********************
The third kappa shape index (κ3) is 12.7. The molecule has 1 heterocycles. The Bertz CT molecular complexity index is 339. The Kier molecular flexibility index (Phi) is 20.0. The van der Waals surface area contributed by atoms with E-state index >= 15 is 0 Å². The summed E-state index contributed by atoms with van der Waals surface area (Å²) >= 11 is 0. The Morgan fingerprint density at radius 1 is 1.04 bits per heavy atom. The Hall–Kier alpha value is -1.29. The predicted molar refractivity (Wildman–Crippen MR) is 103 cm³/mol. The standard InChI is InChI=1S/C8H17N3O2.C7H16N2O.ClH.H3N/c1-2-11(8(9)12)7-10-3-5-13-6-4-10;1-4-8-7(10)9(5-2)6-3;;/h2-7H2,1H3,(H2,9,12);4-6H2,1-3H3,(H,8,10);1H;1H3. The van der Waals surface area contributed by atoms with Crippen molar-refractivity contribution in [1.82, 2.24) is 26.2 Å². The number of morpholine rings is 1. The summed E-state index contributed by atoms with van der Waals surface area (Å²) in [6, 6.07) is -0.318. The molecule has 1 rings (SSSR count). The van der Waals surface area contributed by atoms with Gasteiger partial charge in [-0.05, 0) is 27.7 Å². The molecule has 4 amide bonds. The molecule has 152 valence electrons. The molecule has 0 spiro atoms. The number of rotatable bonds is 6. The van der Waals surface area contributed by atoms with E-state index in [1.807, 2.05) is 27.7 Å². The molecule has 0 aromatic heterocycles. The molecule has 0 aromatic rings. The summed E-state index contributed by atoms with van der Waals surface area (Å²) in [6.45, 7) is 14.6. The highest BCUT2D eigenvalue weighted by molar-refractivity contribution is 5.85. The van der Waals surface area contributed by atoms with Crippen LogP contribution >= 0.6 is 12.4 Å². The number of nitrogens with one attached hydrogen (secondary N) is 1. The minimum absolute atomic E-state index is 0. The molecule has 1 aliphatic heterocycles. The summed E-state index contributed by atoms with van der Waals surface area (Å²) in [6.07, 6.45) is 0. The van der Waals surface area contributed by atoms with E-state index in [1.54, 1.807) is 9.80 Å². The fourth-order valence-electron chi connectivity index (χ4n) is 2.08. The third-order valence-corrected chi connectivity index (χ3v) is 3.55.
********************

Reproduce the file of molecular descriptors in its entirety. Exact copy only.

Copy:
The third kappa shape index (κ3) is 12.7. The molecule has 1 heterocycles. The Bertz CT molecular complexity index is 339. The Kier molecular flexibility index (Phi) is 20.0. The van der Waals surface area contributed by atoms with E-state index >= 15 is 0 Å². The summed E-state index contributed by atoms with van der Waals surface area (Å²) >= 11 is 0. The Morgan fingerprint density at radius 1 is 1.04 bits per heavy atom. The Hall–Kier alpha value is -1.29. The predicted molar refractivity (Wildman–Crippen MR) is 103 cm³/mol. The standard InChI is InChI=1S/C8H17N3O2.C7H16N2O.ClH.H3N/c1-2-11(8(9)12)7-10-3-5-13-6-4-10;1-4-8-7(10)9(5-2)6-3;;/h2-7H2,1H3,(H2,9,12);4-6H2,1-3H3,(H,8,10);1H;1H3. The van der Waals surface area contributed by atoms with Crippen molar-refractivity contribution in [1.82, 2.24) is 26.2 Å². The number of morpholine rings is 1. The summed E-state index contributed by atoms with van der Waals surface area (Å²) in [6, 6.07) is -0.318. The molecule has 1 rings (SSSR count). The van der Waals surface area contributed by atoms with Gasteiger partial charge in [-0.05, 0) is 27.7 Å². The molecule has 4 amide bonds. The molecule has 152 valence electrons. The molecule has 0 spiro atoms. The number of rotatable bonds is 6. The van der Waals surface area contributed by atoms with E-state index in [1.807, 2.05) is 27.7 Å². The molecule has 0 aromatic heterocycles. The molecule has 0 aromatic rings. The summed E-state index contributed by atoms with van der Waals surface area (Å²) in [6.45, 7) is 14.6. The highest BCUT2D eigenvalue weighted by molar-refractivity contribution is 5.85. The van der Waals surface area contributed by atoms with Crippen LogP contribution >= 0.6 is 12.4 Å². The number of nitrogens with one attached hydrogen (secondary N) is 1. The minimum absolute atomic E-state index is 0. The molecule has 1 aliphatic heterocycles. The summed E-state index contributed by atoms with van der Waals surface area (Å²) in [6.07, 6.45) is 0. The van der Waals surface area contributed by atoms with E-state index in [1.54, 1.807) is 9.80 Å². The fourth-order valence-electron chi connectivity index (χ4n) is 2.08. The third-order valence-corrected chi connectivity index (χ3v) is 3.55.